André de Roland, born 8th August 1623, and died – we don’t yet know when. We can be fairly sure it was before 1669, since he is spoken of by the surviving narrators in the past tense, but I suspect it was a great deal earlier. He is certainly not the kind of man one would expect to grow old.

André is the character at the centre of the Chevalier series, and from the opening remarks of both Jacques and Stefan it seems to be his life the Abbé Fleuriot is looking to research. It’s therefore ironic that in one sense we know less about him than any of the others. Because he does not speak for himself (except in two short letters) we are totally dependent on the views of the other characters, all of whom see him differently.

Jacques’ protectiveness makes him always see André as smaller and younger than he is, as we see from his constantly referring to him as ‘the boy’. Jean-Marie, by contrast, sees him as bigger and more heroic than he can possibly have been. Père Gérard Benôit is torn between a desire to present him as the noble Sieur of Dax and an honest knowledge of the shortcomings in a pupil he used to teach. Stefan sees him for much of the time as an aristocratic, naive fool. Colin sees him only as he affects himself – a local Seigneur who might or might not be useful. Carlos sees him as a threat to his beloved Capitán, and definitely the inferior gentleman of the two. Anne is more observant than any of them, but her emotions make her judgment quite as suspect as the others.

Certain qualities, however, everyone agrees on: the temper, the obstinacy, the courage, the idealism, and the unusual skill with the sword. The following extracts from the unpublished material have been chosen because they at least hint at all these characteristics, as well as showing the ignorance of the lives of ordinary people with which André begins.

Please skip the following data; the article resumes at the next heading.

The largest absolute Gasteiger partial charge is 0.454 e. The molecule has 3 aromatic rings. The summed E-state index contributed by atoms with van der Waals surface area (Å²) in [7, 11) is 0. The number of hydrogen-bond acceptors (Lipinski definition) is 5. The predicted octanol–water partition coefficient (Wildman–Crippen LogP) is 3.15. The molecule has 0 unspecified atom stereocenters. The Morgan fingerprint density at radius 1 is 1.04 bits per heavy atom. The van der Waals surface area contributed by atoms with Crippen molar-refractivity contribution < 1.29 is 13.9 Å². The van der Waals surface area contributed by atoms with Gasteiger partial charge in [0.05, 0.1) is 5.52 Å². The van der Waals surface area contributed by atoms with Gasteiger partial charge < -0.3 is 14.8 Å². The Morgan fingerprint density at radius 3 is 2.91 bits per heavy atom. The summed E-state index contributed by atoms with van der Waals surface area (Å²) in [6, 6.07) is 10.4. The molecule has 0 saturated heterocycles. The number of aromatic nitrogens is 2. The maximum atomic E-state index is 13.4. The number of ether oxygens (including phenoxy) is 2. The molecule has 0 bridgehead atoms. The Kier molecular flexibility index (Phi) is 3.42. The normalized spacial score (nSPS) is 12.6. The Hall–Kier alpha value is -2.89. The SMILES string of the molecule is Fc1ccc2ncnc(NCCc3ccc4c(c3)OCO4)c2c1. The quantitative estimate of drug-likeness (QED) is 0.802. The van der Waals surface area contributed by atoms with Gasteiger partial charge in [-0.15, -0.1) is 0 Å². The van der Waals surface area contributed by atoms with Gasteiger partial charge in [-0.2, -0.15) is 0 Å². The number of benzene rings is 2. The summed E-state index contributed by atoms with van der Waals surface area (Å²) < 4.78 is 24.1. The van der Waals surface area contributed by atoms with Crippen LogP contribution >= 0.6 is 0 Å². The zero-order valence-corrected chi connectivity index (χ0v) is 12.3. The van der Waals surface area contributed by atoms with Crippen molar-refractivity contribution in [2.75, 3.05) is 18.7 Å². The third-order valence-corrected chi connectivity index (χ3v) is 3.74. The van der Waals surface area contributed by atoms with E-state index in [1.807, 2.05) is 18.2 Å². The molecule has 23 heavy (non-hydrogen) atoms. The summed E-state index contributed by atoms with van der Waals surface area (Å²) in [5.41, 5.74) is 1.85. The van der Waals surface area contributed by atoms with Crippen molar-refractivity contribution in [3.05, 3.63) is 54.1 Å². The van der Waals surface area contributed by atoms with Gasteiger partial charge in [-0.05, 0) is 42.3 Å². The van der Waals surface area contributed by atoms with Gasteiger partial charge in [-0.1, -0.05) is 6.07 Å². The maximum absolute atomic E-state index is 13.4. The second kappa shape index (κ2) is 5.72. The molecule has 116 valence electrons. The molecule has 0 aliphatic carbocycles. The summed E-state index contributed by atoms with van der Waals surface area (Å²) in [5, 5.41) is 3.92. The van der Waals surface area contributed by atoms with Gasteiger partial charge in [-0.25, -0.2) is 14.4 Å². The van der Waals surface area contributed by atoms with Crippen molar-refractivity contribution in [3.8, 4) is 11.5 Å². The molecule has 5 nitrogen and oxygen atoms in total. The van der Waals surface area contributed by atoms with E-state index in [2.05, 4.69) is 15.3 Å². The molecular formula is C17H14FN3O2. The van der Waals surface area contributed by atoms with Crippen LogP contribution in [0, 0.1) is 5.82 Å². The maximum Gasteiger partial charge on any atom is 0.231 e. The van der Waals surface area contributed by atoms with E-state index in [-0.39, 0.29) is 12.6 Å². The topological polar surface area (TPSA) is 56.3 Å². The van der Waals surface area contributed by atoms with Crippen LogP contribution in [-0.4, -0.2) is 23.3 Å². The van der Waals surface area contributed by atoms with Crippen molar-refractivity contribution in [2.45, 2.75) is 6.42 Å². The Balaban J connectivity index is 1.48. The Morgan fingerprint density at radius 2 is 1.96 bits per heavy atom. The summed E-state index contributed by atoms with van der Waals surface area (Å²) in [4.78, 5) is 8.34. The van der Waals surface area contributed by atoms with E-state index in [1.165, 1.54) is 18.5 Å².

The passage they’re taken from comes very early in the original manuscript, when André is still only twelve years old, and Jacques takes him into Occupied Dax for the first time. For those familiar with the book, it would fall chronologically after the incident of the soldiers’ cart but before August when Colin tells us André ‘couldn’t come into Dax’. Judging from his behaviour on this occasion it isn’t hard to see why.

Mme Thibault came out of the store with old Mlle Tissot just as we passed. They both stopped when they saw us and made this funny little bobbing movement like starting to curtsey then suddenly remembering they mustn’t. I got used to that a lot over the next year or so, it’s a wonder the soldiers never noticed. They must have thought all the women in Dax had really bad rheumatism in their knees and kept sagging at odd moments.

I heard the boy give a little snort, and turned to see him trying not to laugh. I looked back at the soldiers, sort of anguished in case they noticed, but the boy didn’t seem to care whether they did or not. He seemed suddenly brighter, excited, happy, like no peasant you ever saw, especially in a village full of thieving soldiers. I told him to look more depressed, and he said ‘Yes, all right, Jacques,’ but he was amused at me and even that showed...